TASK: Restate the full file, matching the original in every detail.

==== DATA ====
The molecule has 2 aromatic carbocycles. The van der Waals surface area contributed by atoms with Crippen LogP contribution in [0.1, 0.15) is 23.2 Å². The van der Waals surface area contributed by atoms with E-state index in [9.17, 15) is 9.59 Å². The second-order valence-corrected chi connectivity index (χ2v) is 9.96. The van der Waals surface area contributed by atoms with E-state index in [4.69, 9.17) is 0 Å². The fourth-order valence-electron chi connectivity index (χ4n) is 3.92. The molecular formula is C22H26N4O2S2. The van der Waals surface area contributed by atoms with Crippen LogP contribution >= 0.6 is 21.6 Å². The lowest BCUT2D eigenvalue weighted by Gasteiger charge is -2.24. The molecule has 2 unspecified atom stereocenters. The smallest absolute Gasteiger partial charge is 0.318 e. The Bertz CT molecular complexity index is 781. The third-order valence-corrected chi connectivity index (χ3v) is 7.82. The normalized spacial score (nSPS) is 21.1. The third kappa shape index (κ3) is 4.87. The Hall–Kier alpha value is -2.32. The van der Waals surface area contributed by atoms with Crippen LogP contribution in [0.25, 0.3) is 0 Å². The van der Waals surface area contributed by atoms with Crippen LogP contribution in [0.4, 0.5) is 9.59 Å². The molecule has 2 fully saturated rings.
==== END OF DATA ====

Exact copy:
The molecule has 2 aromatic carbocycles. The van der Waals surface area contributed by atoms with Crippen LogP contribution in [0.1, 0.15) is 23.2 Å². The van der Waals surface area contributed by atoms with E-state index in [9.17, 15) is 9.59 Å². The second-order valence-corrected chi connectivity index (χ2v) is 9.96. The van der Waals surface area contributed by atoms with E-state index in [4.69, 9.17) is 0 Å². The fourth-order valence-electron chi connectivity index (χ4n) is 3.92. The molecular formula is C22H26N4O2S2. The van der Waals surface area contributed by atoms with Crippen LogP contribution >= 0.6 is 21.6 Å². The lowest BCUT2D eigenvalue weighted by Gasteiger charge is -2.24. The molecule has 2 unspecified atom stereocenters. The smallest absolute Gasteiger partial charge is 0.318 e. The Bertz CT molecular complexity index is 781. The third-order valence-corrected chi connectivity index (χ3v) is 7.82. The normalized spacial score (nSPS) is 21.1. The third kappa shape index (κ3) is 4.87. The Hall–Kier alpha value is -2.32. The van der Waals surface area contributed by atoms with Crippen LogP contribution in [0.25, 0.3) is 0 Å². The van der Waals surface area contributed by atoms with Crippen LogP contribution in [0.4, 0.5) is 9.59 Å². The molecule has 2 fully saturated rings.